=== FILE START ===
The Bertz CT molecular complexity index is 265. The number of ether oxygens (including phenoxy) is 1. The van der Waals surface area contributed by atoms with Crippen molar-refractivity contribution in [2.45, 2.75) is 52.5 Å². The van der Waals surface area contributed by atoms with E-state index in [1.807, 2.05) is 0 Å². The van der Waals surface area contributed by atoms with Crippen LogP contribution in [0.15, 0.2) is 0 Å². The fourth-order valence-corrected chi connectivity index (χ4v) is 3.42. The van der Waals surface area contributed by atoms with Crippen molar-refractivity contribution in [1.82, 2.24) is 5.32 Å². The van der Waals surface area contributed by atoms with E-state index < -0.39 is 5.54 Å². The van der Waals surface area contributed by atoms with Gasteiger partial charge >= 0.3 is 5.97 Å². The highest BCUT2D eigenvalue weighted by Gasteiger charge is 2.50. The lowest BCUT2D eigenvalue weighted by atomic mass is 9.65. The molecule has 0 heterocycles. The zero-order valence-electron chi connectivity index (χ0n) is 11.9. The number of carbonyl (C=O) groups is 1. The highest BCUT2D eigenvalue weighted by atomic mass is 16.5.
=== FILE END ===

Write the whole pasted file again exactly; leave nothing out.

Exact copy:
The Bertz CT molecular complexity index is 265. The number of ether oxygens (including phenoxy) is 1. The van der Waals surface area contributed by atoms with Crippen molar-refractivity contribution in [2.45, 2.75) is 52.5 Å². The van der Waals surface area contributed by atoms with E-state index in [1.807, 2.05) is 0 Å². The van der Waals surface area contributed by atoms with Crippen LogP contribution in [0.15, 0.2) is 0 Å². The fourth-order valence-corrected chi connectivity index (χ4v) is 3.42. The van der Waals surface area contributed by atoms with Crippen molar-refractivity contribution in [1.82, 2.24) is 5.32 Å². The van der Waals surface area contributed by atoms with E-state index < -0.39 is 5.54 Å². The van der Waals surface area contributed by atoms with Gasteiger partial charge >= 0.3 is 5.97 Å². The highest BCUT2D eigenvalue weighted by Gasteiger charge is 2.50. The lowest BCUT2D eigenvalue weighted by atomic mass is 9.65. The molecule has 0 heterocycles. The zero-order valence-electron chi connectivity index (χ0n) is 11.9. The number of carbonyl (C=O) groups is 1. The highest BCUT2D eigenvalue weighted by atomic mass is 16.5.